On March 11, veteran Reuters correspondent David Brunnstrom published an exclusive report that Russian Tu-95MS Bear nuclear-capable strategic bombers, conducting assertive reconnaissance patrols in the airspace near U.S. military bases in Guam, had been refueled by Russian Il-78 tanker aircraft staging out of the military airfield at Cam Ranh Bay on Vietnam’s central coast.
U.S. officials noted that Russian bomber flights near Guam were part of a global pattern of renewed assertiveness approved by President Vladimir Putin against the U.S. and NATO allies in response to raising tensions over Russian annexation of Crimea, destabilizing activities in Ukraine, and Western punitive sanctions.
It was also reported that the U.S. Embassy in Hanoi had raised official concerns with Vietnam’s Ministry of Foreign Affairs. According to an anonymous State Department official, “We have urged Vietnamese officials to ensure that Russia is not able to use its access to Cam Ranh Bay to conduct activities that could raise tensions in the region.”Enjoying this article? Click here to subscribe for full access. Just $5 a month.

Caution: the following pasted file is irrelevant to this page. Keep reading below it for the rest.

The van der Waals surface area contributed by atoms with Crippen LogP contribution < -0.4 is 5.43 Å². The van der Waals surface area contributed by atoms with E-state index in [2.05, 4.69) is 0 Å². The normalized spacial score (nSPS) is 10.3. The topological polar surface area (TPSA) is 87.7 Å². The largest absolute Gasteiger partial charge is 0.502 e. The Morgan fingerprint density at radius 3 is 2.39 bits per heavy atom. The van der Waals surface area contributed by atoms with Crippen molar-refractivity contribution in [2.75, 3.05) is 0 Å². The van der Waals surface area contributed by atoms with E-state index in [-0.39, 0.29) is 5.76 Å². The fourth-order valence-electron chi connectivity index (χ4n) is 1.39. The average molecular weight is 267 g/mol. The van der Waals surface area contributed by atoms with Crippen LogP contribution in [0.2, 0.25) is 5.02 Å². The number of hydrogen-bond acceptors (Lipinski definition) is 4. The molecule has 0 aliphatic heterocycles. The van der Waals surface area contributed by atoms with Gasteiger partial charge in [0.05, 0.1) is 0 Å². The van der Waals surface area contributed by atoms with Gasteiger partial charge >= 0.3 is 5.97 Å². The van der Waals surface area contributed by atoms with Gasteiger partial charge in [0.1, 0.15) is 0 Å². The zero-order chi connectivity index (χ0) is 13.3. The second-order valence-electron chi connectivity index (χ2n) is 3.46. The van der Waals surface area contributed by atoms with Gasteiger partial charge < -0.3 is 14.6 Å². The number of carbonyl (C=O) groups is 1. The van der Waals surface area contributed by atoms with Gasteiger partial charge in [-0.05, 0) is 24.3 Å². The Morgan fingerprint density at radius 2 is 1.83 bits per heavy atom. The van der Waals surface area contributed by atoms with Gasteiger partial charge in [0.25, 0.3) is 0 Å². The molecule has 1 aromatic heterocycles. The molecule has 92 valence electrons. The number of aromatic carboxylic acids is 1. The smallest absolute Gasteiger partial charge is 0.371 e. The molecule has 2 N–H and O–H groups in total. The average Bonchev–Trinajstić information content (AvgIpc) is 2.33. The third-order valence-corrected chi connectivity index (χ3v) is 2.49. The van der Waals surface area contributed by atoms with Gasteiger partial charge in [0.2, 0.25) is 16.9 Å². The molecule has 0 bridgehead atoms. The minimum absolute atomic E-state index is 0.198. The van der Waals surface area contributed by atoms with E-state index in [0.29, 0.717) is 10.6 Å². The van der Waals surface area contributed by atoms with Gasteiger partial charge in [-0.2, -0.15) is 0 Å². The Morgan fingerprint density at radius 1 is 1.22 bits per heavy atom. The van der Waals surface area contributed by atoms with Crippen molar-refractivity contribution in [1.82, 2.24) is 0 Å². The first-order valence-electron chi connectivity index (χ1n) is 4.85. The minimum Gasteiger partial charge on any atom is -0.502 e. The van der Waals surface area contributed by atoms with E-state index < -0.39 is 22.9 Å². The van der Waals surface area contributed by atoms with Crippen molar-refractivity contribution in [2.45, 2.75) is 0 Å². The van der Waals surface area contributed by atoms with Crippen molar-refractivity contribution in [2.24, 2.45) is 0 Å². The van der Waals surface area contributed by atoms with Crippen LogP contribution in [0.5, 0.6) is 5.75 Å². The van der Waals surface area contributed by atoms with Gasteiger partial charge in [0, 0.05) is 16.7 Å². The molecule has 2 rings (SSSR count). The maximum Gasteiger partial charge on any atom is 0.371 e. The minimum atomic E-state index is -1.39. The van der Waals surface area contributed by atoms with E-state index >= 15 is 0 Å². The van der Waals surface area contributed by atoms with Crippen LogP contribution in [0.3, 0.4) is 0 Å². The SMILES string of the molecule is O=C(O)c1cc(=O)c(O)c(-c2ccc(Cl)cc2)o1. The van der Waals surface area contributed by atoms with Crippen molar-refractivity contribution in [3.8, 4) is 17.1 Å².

At the same time the State Department noted that the U.S. government respected Vietnam’s right to reach agreements with other countries for access to Vietnam’s military bases.
The State Department also revealed that it was aware of a Russian-Vietnam agreement permitting Russia to fly Il-79 refueling aircraft out of Cam Ranh Bay.
Russia’s Defense Ministry confirmed that the airport at Cam Ranh was first used for staging Il-78 tankers for aerial refueling of Tu-95MS bombers in January 2014.
Russia’s actions in staging refueling flights out of Cam Ranh Bay to support air operations by Bear bombers put Vietnam in the awkward position of having to reconcile its declaratory policy toward the major powers with reality.